Gigger v. Oklahoma City City of

Filing 10

ORDER denying 7 Defendant's Motion for Partial Dismissal. Signed by Honorable Robin J. Cauthron on 3/13/17. (lg)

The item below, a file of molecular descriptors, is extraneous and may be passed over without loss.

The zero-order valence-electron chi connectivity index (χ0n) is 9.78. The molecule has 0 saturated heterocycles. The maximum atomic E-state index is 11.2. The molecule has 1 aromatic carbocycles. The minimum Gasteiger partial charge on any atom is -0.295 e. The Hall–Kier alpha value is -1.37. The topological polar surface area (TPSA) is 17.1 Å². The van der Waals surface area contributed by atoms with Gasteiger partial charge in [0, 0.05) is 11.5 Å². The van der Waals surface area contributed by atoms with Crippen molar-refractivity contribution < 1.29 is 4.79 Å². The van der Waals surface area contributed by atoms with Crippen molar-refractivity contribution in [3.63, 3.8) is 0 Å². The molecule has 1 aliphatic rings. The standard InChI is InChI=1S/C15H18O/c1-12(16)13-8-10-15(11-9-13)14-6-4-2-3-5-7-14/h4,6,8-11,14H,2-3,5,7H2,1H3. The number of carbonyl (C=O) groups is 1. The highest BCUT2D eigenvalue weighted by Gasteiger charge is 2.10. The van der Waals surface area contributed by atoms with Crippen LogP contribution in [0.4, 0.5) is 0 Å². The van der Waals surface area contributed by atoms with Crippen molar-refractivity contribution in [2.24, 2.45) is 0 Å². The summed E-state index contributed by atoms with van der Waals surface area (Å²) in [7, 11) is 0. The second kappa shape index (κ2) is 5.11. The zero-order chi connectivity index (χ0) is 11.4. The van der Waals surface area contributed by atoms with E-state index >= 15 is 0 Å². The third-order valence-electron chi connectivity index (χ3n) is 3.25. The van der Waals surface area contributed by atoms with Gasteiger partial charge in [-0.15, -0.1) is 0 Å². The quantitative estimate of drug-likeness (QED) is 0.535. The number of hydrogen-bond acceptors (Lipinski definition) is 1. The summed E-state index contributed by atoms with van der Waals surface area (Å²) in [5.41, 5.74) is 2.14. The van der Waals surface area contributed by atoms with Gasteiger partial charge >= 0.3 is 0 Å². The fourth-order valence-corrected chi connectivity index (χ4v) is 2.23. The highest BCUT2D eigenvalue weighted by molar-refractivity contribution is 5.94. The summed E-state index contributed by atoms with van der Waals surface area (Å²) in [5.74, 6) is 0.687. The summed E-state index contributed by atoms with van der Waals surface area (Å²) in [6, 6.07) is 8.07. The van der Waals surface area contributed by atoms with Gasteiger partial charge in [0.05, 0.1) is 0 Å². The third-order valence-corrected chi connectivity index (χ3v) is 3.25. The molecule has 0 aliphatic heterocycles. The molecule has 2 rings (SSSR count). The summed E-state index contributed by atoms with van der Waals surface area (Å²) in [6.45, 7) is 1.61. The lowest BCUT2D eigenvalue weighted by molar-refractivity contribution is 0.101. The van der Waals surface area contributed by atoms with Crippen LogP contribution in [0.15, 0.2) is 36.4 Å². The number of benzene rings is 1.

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IN THE UNITED STATES DISTRICT COURT FOR THE WESTERN DISTRICT OF OKLAHOMA HELEN C. GIGGER, Plaintiff, v. CITY OF OKLAHOMA CITY, a municipal corporation, Defendant. ) ) ) ) ) ) ) ) ) ) Case Number CIV-17-23-C MEMORANDUM OPINION AND ORDER Plaintiff filed a Complaint alleging the City of Oklahoma City violated the Age Discrimination in Employment Act (“ADEA”), 29 U.S.C. §§ 621 et seq., and the Americans with Disabilities Act (“ADA”), 42 U.S.C. §§ 12102 et seq., by discriminating and retaliating against her based on her age and disability when Plaintiff was terminated from her employment as an Assistant Municipal Counselor. Defendant filed a Partial Motion to Dismiss. (Dkt. No. 9.) Plaintiff responded and the Motion is now at issue. I: Background Plaintiff was employed by Defendant as an Assistant Municipal Counselor when she began kidney dialysis treatments three times per week. In early 2016, the Oklahoma City Personnel Department opened discussions regarding a reduction in force. On February 24, 2016, Plaintiff asked Municipal Counselor Kenneth Jordan if she was “being riffed.” He replied, “Yes, but nothing is final.” He went on to explain that the office had 1 not met with the City Manager and when this had happened in the past, other options were considered and “nothing is concrete.” (Compl., Dkt. No. 1, p. 4.) Mr. Jordan also asked Plaintiff questions about her age, Social Security status, and retirement plans. Mr. Jordan followed up with an e-mail on the same subject. On February 26, 2016, Plaintiff responded to Mr. Jordan’s e-mail stating she did not intend to retire and she understood the budget cuts may or may not happen. On March 17, 2016, Plaintiff attended a meeting where Cindy Richard, Deputy Municipal Counselor, told her Plaintiff’s position was no longer funded in the budget. Plaintiff expressed that she thought the reduction was disparate treatment and she was told the budget decisions were not final. The same day, Plaintiff sent an e-mail to Ms. Richard with similar complaints. On April 11, 2016, Mr. Jordan informed Plaintiff that her position was identified for elimination and her employment would terminate on July 1, 2016. Plaintiff sent a memo on May 3, 2016, stating she thought the treatment was age and disability discrimination. In early June, Ms. Richard advised Plaintiff of an opening for a Legal Secretary I, Step I, in the Criminal Justice Division. Plaintiff would be eligible for reassignment if she could pass a typing test. Plaintiff alleges the reassignment offer was a violation of the Reduction in Force plan because the reassignment was not a position with a similar level of difficulty and responsibility as her previous position. She formally declined to test for the position on June 24 because it required at least three years of legal secretary experience, a qualification 2 Plaintiff did not possess. On June 29, 2016, Plaintiff received a memo entitled Final Notice of Reduction in Force stating her termination was effective the next day as a result of a 5.5% general fund reduction implemented by the City Council on June 14, 2016. II: Standard Defendant argues the retaliation claim, or Count III, must be dismissed for failure to state a claim. The standard for consideration of motions to dismiss brought pursuant to Fed. R. Civ. P. 12(b)(6) is set forth in the Supreme Court’s decision in Bell Atl. Corp. v. Twombly, 550 U.S. 544 (2007), and the subsequent decision in Ashcroft v. Iqbal, 556 U.S. 662 (2009). In those cases, the Supreme Court made clear that to survive a motion to dismiss, a pleading must contain enough allegations of fact which, when taken as true, “state a claim to relief that is plausible on its face.” Twombly, 550 U.S. at 570. Plaintiffs must “nudge[] their claims across the line from conceivable to plausible” to survive a motion to dismiss. Id. Thus, the starting point in resolving Defendant’s Motion is to examine the factual allegations supporting the claim Defendant wishes the Court to dismiss. The Court will accept all well-pleaded factual allegations in the pleadings as true and construe them in the light most favorable to the nonmoving party. Peterson v. Grisham, 594 F.3d 723, 727 (10th Cir. 2010). However, conclusory allegations need not be accepted as true. Kansas Penn Gaming, LLC v. Collins, 656 F.3d 1210, 1214 (10th Cir. 2011). 3 III: Analysis For Plaintiff to establish a prima facie case of retaliation, * she must prove she “engaged in a protected activity; (2) [s]he was subjected to an adverse employment action subsequent to or contemporaneous with the protected activity; and (3) there was a causal connection between the protected activity and the adverse employment action.” Foster v. Mountain Coal Co., LLC, 830 F.3d 1178, 1187 (10th Cir. 2016) (internal quotation marks and citation omitted). Defendant does not challenge the first element. Defendant argues Plaintiff failed to state a claim because the Complaint does not set out facts that establish a causal connection between her objection to the reduction in force and the retaliation because the objection came after Plaintiff learned she would be terminated. Plaintiff responds that her protected activity, the opposition to the reduction in force, took place before the retaliation because the decision to terminate her position was not final until June 29, 2016. She contends that any discussion regarding the reduction in force prior to June 29 was preliminary because she was assured “nothing is concrete” and the reduction “may or may not occur.” (Compl., Dkt. No. 1, pp. 4, 6.) The facts plausibly make out a claim that the decision to terminate Plaintiff’s position was not final until at least April 11, possibly as late as June 29, after Plaintiff stated her objections to Ms. Richard in person and in writing. The facts alleged are sufficient to * The elements for both an ADA and ADEA retaliation claim are substantially the same. Compare Foster v. Mountain Coal Co., LLC, 830 F.3d 1178, 1187 (10th Cir. 2016) (ADA retaliation) with MacKenzie v. City & Cty. of Denver, 414 F.3d 1266, 1278-79 (10th Cir. 2005) (ADEA retaliation). 4 show a causal connection at the prima facie stage due to the temporal proximity between Plaintiff’s complaints and her termination. Foster, 830 F.3d at 1191 (reiterating that a “one and one-half month period between protected activity and adverse action may, by itself, establish causation”) (citation omitted). Accordingly, the Motion is denied. CONCLUSION For the reasons set forth herein, Defendant’s Motion for Partial Dismissal (Dkt. No. 7) is DENIED. IT IS SO ORDERED this 13th day of March, 2017. 5